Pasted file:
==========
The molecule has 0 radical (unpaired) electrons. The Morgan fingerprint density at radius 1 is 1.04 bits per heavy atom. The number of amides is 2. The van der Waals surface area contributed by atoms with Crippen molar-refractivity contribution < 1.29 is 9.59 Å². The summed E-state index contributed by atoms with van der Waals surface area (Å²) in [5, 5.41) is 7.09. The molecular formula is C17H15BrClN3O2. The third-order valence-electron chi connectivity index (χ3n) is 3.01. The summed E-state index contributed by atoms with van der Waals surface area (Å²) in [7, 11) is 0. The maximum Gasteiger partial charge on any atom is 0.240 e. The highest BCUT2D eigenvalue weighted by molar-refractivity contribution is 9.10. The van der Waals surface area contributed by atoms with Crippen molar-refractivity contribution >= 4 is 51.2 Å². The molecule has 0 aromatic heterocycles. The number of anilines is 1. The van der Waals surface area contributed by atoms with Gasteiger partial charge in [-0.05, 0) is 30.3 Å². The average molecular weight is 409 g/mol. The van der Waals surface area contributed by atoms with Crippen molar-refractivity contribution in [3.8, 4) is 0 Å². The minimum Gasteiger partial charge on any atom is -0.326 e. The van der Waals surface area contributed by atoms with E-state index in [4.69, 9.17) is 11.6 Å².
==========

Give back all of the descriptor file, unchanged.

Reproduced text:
The molecule has 0 radical (unpaired) electrons. The Morgan fingerprint density at radius 1 is 1.04 bits per heavy atom. The number of amides is 2. The van der Waals surface area contributed by atoms with Crippen molar-refractivity contribution < 1.29 is 9.59 Å². The summed E-state index contributed by atoms with van der Waals surface area (Å²) in [5, 5.41) is 7.09. The molecular formula is C17H15BrClN3O2. The third-order valence-electron chi connectivity index (χ3n) is 3.01. The summed E-state index contributed by atoms with van der Waals surface area (Å²) in [7, 11) is 0. The maximum Gasteiger partial charge on any atom is 0.240 e. The highest BCUT2D eigenvalue weighted by molar-refractivity contribution is 9.10. The van der Waals surface area contributed by atoms with Crippen molar-refractivity contribution >= 4 is 51.2 Å². The molecule has 0 aromatic heterocycles. The number of anilines is 1. The van der Waals surface area contributed by atoms with Gasteiger partial charge in [-0.05, 0) is 30.3 Å². The average molecular weight is 409 g/mol. The van der Waals surface area contributed by atoms with Crippen molar-refractivity contribution in [3.8, 4) is 0 Å². The minimum Gasteiger partial charge on any atom is -0.326 e. The van der Waals surface area contributed by atoms with E-state index in [4.69, 9.17) is 11.6 Å².